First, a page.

October 1991: I was on a raft, floating down a river in Nepal, the Himalayan mountains towering majestically above me. I was in that hazy, dreamy state, feeling tranquil and highly receptive to an epiphany…
“Forward paddle, forward paddle!”
Our river guide’s orders jolted me back to reality. We were about to propel ourselves into the swirling waters ahead of us. I gripped the oar and wedged my foot against the inside of the raft.
This was no time for daydreaming - the epiphany would have to wait.
Earlier that day, our Nepalese river guide gave us clear instructions about staying out of the water: Don’t panic.
“If you do fall in, hold your breath for 10 seconds,” he said, “The current will eventually push you out of the rapids.”
We glanced nervously at each other, horror etched across our faces. Wasn’t this meant to be a pleasant trekking holiday in the Himalayas?
We screamed when the raft bounced through the water, waves splashing over us as the swirling current pushed us through the first set of rapids. We abandoned the paddling and desperately clung to the rope, concentrating on staying on board instead of falling overboard.
After a brief respite, we were paddling frantically again through the turbulent waters. We bounced through sections called “Upset”, “Monsoon” and “Surprise” and inevitably lost some people who vaulted overboard. Buoyed by their yellow life jackets, they bobbed along the current until our guide hauled them back on board.
“It’s important to do exactly as I say for the next rapid,” our guide warned us, “Otherwise, we could slam into those giant rocks along the river’s edge, or capsize the raft.”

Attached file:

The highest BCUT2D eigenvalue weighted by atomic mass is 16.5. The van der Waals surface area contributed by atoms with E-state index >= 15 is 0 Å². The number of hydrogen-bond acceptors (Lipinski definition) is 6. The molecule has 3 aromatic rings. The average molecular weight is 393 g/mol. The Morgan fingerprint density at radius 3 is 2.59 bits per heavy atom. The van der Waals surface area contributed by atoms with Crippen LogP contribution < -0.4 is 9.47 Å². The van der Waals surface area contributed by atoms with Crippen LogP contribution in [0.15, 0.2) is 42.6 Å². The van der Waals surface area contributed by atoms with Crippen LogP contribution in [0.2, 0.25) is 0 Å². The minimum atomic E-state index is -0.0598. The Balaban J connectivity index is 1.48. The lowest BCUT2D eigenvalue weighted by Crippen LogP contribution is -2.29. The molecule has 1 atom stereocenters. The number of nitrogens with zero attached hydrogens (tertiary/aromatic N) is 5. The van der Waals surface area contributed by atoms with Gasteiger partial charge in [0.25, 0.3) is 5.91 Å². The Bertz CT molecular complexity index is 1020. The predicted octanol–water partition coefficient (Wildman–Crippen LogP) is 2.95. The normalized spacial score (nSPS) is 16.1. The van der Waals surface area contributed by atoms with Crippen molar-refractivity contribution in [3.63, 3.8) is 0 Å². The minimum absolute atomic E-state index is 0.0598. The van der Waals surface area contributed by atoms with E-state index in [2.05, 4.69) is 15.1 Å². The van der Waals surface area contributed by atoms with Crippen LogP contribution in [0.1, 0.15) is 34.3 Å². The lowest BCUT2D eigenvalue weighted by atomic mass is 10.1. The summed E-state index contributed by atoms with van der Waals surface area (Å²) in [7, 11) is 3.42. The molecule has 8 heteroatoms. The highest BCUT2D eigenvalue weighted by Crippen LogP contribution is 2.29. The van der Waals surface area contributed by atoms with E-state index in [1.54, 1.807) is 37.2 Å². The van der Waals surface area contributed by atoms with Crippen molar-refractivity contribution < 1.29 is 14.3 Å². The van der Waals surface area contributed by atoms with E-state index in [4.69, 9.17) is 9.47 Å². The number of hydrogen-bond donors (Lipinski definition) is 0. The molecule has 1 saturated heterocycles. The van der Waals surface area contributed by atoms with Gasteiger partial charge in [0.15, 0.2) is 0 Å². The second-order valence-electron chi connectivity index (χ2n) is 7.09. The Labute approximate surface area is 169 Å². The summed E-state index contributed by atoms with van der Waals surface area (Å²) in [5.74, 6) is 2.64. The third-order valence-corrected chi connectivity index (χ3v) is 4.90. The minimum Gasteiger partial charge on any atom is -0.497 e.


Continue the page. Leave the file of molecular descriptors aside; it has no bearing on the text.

The river beckoned us into its turbulent waters. We tightened the grip on our oars, bracing ourselves for the oncoming challenge. The raft bounced again, sending icy water onto our faces. We sped through the current as everyone rowed madly – almost as one.
“Back paddle! Back paddle!”
We strained to reverse the raft as the whirlpool sucked us into its frenzied current, sending us dangerously close to the rock face.
“Forward paddle – now!”
We struggled to change direction with our oars. Somehow, we steered out of the whirlpool, inches away from capsizing the raft.
The river swirled through the next set of rapids, “Electricity”, “S Rapid” and “Ping Pong” before it finally calmed down.
“You can relax now,” said our river guide.
We rolled out of the raft and floated effortlessly with the lazy current, buoyed by our life jackets.
I gazed up at the incredible sight of the Himalayan Mountains, breathing in the beauty of nature around me.
In that peaceful moment, the epiphany came - not as a bolt of enlightenment, but as a slow, gradual realisation: there was more to life than the stressful routine of a 9 to 5 job.
There was so much more to life!
Three months later, I was on a plane again, heading to Japan on a new linguistic adventure.
Sucked into the whirlpool of life
Life is an adventure, full of ups and downs and being bounced around by the current. Sometimes we're sucked into the whirlpool of life and feel out of control, in danger of capsizing or slamming into a wall.
But then, there are calm waters and we float effortlessly through life, with plenty of quiet time to appreciate this amazing world around us.
Where have your adventures taken you?
New Zealand 2008
New Zealand 2006
United Kingdom 2004
Athens Olympics 2004
Beijing to Athens 1994
I acknowledge the traditional Custodians of the land on which I work and live, the Gubbi Gubbi / Kabi Kabi and Joondoburri people, and recognise their continuing connection to land, the waters and sky. I pay my respect to them and their cultures; and to Elders past, present and emerging.
© 2023 HARI KOTROTSIOS